The membership business model used to be utilized only by business entities like spas, gyms, or other sports club. Professional associations and some non-profit groups also follow this model but not primarily to earn profits. Today, this model has been adopted by enterprises ranging from cafes to grocery stores and from eCommerce platforms to transport services. For many companies, membership fees are the main lifeline of the business.
That is why it is critical to run successful membership campaigns to keep existing members happy and to add new ones. If you’re heading your company’s membership campaign drive for the first time, you can find the following discussion useful.
The Membership Business Model
You open a bank account, and the bank takes a few hundred dollars or several thousand dollars from you. You will never see the entirety of those amounts again unless you withdraw it all and close the account. The bank holds on to your money, and every few months, it earns interest. Meanwhile, the bank “plays” with your money together with those of other depositors by putting it in investment portfolios to grow it for your benefit, but mainly for the bank’s benefit.
The membership model is somewhat similar. Members pay a fee that, in most cases, are non-refundable. In return, they get access to services, facilities, and other perks. One of the main benefits for companies is clear: a steady cashflow. If you keep the number of members at a certain level, you immediately know how your cash inflow would be. It also reduces your marketing and other business costs. Once they become a member, there’s no need to do marketing. The service you would want to run for one member would be the same for another member unless you offer different kinds of membership.
The Membership Campaign
Is there a need for old-school mass mailings using companies that provide print fulfillment services? Or will everything be done digitally? You might need to rely on both, depending on what you want to achieve. Here are a few more ideas to consider when running a membership campaign for your business.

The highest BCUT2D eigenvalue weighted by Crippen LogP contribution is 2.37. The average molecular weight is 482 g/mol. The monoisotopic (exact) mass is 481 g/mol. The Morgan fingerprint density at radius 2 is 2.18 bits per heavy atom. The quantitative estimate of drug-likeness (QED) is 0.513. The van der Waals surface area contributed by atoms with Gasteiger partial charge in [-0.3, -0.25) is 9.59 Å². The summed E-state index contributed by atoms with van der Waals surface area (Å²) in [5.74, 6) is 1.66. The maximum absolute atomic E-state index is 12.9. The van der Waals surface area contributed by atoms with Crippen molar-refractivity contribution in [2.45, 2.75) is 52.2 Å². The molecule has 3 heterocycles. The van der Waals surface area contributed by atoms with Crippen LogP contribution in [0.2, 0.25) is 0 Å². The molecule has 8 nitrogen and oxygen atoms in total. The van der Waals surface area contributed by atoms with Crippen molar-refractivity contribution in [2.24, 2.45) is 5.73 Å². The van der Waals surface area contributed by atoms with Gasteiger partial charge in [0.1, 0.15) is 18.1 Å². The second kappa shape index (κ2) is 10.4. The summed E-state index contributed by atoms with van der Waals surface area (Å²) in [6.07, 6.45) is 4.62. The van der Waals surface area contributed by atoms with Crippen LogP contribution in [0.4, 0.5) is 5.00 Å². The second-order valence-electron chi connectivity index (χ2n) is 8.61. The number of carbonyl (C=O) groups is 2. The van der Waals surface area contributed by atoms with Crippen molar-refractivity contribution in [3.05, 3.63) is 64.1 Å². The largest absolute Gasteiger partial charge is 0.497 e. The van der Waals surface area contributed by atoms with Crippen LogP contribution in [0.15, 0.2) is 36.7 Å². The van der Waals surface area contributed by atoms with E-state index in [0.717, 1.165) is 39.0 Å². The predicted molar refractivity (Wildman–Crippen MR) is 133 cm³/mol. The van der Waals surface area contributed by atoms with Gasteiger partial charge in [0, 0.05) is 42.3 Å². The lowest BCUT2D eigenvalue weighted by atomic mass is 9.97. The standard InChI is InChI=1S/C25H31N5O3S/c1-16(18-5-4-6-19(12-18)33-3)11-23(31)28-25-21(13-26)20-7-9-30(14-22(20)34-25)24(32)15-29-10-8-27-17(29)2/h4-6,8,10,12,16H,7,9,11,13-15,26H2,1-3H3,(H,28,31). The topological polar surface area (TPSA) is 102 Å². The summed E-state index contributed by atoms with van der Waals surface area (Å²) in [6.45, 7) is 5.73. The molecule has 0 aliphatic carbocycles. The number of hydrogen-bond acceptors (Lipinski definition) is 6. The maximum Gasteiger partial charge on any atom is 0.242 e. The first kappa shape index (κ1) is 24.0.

- Set your goals the right way. It would be redundant to say that the goal is “to increase membership.” According to some experts, your goal setting needs to be SMART, which stands for specific, measurable, achievable, relevant, and timebound. A goal that says attract ten new members in a month is SMART. If your base is a membership of 100, a goal of ten is specific. It’s measured as 10% of your base. It’s achievable, targeting a particular audience, and done within a month.
- Why they should be a member. Emphasize the benefits of being a member and the meaning of their commitment to your brand, product, or services. For example, it could be the facility that you have that is the only one in the city or a unique natural oil used in your aromatherapy sessions that helps reduce stress.
- Offer options. If your target market covers a broad demographic—low to high-income earners, for example—provide opportunities on how they can become a member. Analyze your customer options and create membership tiers that would be attractive to your entire demographic. A more expensive fee with more services offered could be a tier for the high-income earners. A cheaper and more affordable level can be created for your lower-income base.
Mobilize your executives and team members in picking up the phone even to only follow up on the initial marketing drive. They might provide the right push that moves the situation to your favor.